- There is a new version of the book "Bees of the World" (2004). The 1991 version was well written and can be found in NYPL!
- Another book : The bees of the world (2000) by Charles Duncan Michener
- Other than solitary and social bees. There are cuckoo bees or cleptoparasites forming a distinct category. (Or cuckoo bee is viewed as an exception in the solitary group.) The best known one is the cuckoo bumblebees in the genus Psithyrus.
|Communal Nests||(P) Mason bees, such as Osmia rufa
(A) all known population of the Eurasian Andrena bucephala & A. ferox - The communal nesting habit is restricted (in British bees) to members of the subgenus Hoplandrena, and include the extremely rare Andrena ferox, and the scarce Andrena bucephala. src src- a page in Google books
|1. share a common nest entrance
2. each bee has her own individual group of cells with the nest. Like an apartment block, where many occupants share a common ground-floor entrance, but each has his or her own suite of rooms.
|Quasisocial Bees||(P) some Indian species of Nomia (e.g., here)||1. share a common nest entrance
2. all of them foraging for nectar and pollen
3. all the females belonging to the same generation, and are mated
4. all being egg layers
5. the building, lining and provisioning of a cell involves the work of more than one female. But only one female gets to lay an egg in any one cell. Like a religion community living in an apartment, where each has his or her own family and suite of rooms, but they help each others to decorate and maintain the rooms, and to rear and babysit the children.
|Semisocial Bees||large, metallic halictid mining bees of the genus Pseudaugochloropsis from the neotropics (e.g., here & here)||1. not all being egg layers. There is a division
of labor: a caste of egg-layers (queens) which do little or no foraging, and a
caste of foragers (workers) which do little or no egg laying.
Analogy: a traditional Chinese wealthy big family with many wives and
slaves of female workers. Those wives and female workers are not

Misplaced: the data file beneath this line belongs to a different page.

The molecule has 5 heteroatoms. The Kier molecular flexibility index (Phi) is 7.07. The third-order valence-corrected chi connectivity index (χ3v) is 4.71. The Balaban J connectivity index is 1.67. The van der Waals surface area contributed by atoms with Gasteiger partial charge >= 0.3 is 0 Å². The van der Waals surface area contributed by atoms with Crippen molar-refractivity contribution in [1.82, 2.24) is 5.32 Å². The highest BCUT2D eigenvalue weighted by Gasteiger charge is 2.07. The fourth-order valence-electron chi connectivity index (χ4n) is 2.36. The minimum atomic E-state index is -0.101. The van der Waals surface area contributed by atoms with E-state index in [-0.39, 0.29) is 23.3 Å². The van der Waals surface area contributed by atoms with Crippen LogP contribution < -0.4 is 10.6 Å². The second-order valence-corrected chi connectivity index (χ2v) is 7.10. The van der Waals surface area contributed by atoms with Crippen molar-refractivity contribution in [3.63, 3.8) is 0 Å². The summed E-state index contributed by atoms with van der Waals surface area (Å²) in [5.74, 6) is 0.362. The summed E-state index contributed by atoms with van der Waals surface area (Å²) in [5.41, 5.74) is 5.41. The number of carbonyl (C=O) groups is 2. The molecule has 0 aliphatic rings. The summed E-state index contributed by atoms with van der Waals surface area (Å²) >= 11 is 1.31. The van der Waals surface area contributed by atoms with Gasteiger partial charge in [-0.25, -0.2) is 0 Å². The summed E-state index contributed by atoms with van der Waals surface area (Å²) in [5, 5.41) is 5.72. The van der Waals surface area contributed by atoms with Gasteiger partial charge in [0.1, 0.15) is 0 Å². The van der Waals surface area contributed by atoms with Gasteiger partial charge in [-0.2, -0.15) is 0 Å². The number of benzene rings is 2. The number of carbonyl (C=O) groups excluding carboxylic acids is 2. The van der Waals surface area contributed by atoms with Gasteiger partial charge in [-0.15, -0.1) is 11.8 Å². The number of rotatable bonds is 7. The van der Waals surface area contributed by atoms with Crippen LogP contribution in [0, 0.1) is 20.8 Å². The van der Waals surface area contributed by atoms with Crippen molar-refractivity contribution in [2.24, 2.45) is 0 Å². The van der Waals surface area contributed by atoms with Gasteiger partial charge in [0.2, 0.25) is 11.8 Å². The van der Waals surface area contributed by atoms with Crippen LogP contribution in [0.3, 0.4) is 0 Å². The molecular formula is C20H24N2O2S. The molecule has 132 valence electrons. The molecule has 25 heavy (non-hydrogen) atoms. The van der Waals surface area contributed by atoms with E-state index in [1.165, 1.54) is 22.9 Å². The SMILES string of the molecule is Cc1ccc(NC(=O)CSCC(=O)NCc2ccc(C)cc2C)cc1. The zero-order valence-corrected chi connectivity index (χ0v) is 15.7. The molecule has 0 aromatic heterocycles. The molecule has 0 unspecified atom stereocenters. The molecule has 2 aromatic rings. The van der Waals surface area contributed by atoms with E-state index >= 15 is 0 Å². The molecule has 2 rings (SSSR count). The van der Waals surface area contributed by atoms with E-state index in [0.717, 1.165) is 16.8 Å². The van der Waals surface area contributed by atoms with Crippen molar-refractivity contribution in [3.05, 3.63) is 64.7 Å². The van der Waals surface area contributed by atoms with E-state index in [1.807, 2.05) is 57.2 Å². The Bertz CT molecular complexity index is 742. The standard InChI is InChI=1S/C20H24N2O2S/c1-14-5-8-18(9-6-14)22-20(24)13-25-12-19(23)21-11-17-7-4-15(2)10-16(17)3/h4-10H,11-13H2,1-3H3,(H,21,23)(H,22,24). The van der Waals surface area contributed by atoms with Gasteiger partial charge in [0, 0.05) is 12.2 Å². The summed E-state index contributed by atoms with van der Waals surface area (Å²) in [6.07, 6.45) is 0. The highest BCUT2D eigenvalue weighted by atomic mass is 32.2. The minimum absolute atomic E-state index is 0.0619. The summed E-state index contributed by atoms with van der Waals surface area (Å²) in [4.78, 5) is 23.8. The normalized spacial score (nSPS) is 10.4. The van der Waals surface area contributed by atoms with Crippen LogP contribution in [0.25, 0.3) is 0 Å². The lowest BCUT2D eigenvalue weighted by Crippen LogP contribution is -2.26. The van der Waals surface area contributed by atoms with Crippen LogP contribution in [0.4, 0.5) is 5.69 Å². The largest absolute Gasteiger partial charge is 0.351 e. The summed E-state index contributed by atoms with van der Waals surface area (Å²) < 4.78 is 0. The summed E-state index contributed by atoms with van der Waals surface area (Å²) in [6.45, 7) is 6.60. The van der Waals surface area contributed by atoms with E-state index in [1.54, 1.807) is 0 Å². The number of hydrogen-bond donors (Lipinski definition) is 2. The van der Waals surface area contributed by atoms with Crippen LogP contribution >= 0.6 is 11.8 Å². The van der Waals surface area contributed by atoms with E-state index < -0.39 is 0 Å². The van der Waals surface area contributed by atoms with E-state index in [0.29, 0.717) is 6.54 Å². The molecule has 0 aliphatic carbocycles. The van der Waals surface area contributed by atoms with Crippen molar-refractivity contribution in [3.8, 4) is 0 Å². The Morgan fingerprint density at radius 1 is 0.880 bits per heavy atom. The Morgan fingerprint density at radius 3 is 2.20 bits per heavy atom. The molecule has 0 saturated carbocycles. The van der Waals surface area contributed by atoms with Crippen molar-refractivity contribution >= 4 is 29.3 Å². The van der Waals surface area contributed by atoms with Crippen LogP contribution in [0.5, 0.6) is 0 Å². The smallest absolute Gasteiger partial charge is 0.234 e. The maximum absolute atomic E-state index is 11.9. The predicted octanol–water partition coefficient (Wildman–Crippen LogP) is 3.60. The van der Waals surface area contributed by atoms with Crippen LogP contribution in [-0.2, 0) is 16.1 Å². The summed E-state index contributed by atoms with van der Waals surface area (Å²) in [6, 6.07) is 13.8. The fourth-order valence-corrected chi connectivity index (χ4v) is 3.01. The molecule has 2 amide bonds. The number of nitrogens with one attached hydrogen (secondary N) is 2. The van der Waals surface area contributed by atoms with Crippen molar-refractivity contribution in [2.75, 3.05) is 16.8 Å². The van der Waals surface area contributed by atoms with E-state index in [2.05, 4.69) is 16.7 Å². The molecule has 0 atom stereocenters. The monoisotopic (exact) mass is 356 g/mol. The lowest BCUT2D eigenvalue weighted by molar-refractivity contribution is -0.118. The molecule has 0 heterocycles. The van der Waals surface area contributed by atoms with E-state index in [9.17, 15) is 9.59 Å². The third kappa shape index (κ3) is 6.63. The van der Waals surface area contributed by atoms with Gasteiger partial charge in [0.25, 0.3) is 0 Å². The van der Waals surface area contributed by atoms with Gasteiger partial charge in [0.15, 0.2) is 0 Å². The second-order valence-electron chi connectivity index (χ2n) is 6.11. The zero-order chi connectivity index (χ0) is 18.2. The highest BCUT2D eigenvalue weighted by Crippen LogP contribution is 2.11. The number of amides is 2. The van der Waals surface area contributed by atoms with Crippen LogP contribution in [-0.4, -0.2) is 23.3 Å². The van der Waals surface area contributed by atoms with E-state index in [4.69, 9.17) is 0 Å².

related genetically; and the female workers are not brought up by any of
the wives. They are about the same age.
2. all the females belonging to the same generation.
|All the above 3 categories are conveniently called Parasocial. The new generation of females in a parasocial colony usually overwinter in their natal nests and remain with them in the following season. In tropical areas, there may be 2 or more generations per year, with little or no overlap between them. In either case, a proportion of females in a new generation leave their natal nests (so not ALL 'remain with them', some leave and build a new home) and excavate new ones of their own where they may be joined later by other females.|
|Subsocial Bees||Small Carpenter Bee, Ceratina||1. not all the females belonging to the same
generation; but typically, the mother dies when the offspring become
adult. So there is only one adult mated female. It is a
family group comprising a female bee & her immature offspring.
2. A subsocial nest differs from parasocial nests in that there is direct association between the adult females and the immature stages of the next generation, in the form of some sort of maternal care. Analogy: a woman bears or adopts many daughters. When one generation dies, the next generation takes over the household. But before it, the adult woman and the teenager girls are lived together. So it is a family with no outsider.